- David Ubben, College Football
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Less than half of Big 12 teams have a chance to see one of their players selected in the first round of next month's NFL draft, but Texas is certainly one. Safety Kenny Vaccaro was on display at Tuesday's pro day, but after Vaccaro did only position drills for the NFL teams in attendance (including Pittsburgh, represented by head coach Mike Tomlin), the biggest headline was a player long gone from the 40 Acres.
Texas' last national title figuratively came from the hands of quarterback Vince Young, but literally came from his feet as he got loose for the scramble the Longhorns will never forget. He's been through a lot since then -- a Rookie of the Year award followed by a knee injury and a slide off NFL rosters in the midst of financial troubles -- but he was back Tuesday to try to revive his career. He didn't work out or speak to the media, but he went through a throwing session and received largely positive reviews.
"Somebody's going to hit the lottery" if they sign Vince Young, coach Mack Brown told reporters.
That's an ambitious statement, sure, but following Young's road over the next few months should be fascinating.
Vaccaro didn't run a 40-yard dash on Tuesday because of a hip-flexor injury, but the Longhorns' offensive speedsters were on display, too. Receiver Marquise Goodwin already made a big splash with a 4.27 40-time at the combine, but the Olympic long jumper also posted a 42-inch vertical Tuesday.
"I am not a track guy trying to play football. I am a football player. I got invited to the Senior Bowl, did well. I got invited to the combine, did really well. Now I am here at Pro Day, and I did really well here," Goodwin told reporters. "So hopefully people recognize that I actually am a football player by now. I am really just trying to get one team out of the 32 to fall in love with me."
Running back D.J. Monroe -- he of "Why can't Texas get him the ball?" fame -- only made those questions louder with an impressive 4.38 40.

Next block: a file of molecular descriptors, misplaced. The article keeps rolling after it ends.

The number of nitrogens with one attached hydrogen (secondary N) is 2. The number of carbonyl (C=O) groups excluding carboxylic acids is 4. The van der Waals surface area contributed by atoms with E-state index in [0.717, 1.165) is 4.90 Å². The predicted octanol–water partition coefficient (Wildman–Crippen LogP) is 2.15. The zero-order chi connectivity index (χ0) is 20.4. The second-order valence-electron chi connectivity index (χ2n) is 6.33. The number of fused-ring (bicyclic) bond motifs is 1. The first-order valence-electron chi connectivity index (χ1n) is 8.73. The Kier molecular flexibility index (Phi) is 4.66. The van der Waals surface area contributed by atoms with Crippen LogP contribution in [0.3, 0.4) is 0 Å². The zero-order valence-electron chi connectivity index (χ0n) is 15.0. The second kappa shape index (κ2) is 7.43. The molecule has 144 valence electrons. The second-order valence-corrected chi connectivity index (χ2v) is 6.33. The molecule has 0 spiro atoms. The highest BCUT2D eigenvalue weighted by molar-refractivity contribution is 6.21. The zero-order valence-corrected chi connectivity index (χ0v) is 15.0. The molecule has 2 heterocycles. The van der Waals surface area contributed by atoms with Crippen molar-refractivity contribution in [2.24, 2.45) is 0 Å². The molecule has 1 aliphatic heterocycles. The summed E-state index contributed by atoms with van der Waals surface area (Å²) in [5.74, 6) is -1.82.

"I just wanted to show them that not only can I run, but I can also catch passes, too. So I lined up in the slot, which is another of my favorite positions, which I kind of played growing up," Monroe told reporters. "So I showed I can line up in the slot and do things that I normally did, or did things I did when I was little or in high school."
Defensive end Alex Okafor also posted a 4.88 40 time and bench-pressed 225 pounds 21 times.
"For the most part I am happy,” Okafor told ESPN HornsNation. "I am still getting some of the rust off and getting to 100 percent. Running, I could have done a little better. But I’m not too disappointed. Out here on the field where it counts I thought I did really well."
Up in Ames, Iowa, meanwhile, a pair of linebackers had a lot to prove. A.J. Klein tweaked his knee at the combine, but went through position drills after posting a 4.66 40 time in Indianapolis last month.
His teammate, Jake Knott, missed the second half of the season after undergoing shoulder surgery, but his 20 reps on the bench press made it seem like his recovery has gone well.
He also went through position drills.
"I think they just needed to see me move out there for the first time," Knott told the Des Moines Register. "From what I heard after, they liked a lot, which was good."
A pair of unheralded Cyclones who didn't get combine invites also made a splash. Receiver Josh Lenz posted a blazing 4.35 in the 40-yard dash and bench-pressed 225 pounds 21 times. Considering he's only 6-feet tall and 200 pounds, that's pretty impressive.
Defensive lineman Jake McDonough reached 37 reps on bench press, which would have been third-most at the combine.
"It’s building up to like the biggest day of your life,” McDonough told the Register. "It’s deciding whether or not you’re going to make it to your dream job, basically. We’ve worked our tails off to get to that point."
4hMax Olson and Brian Bennett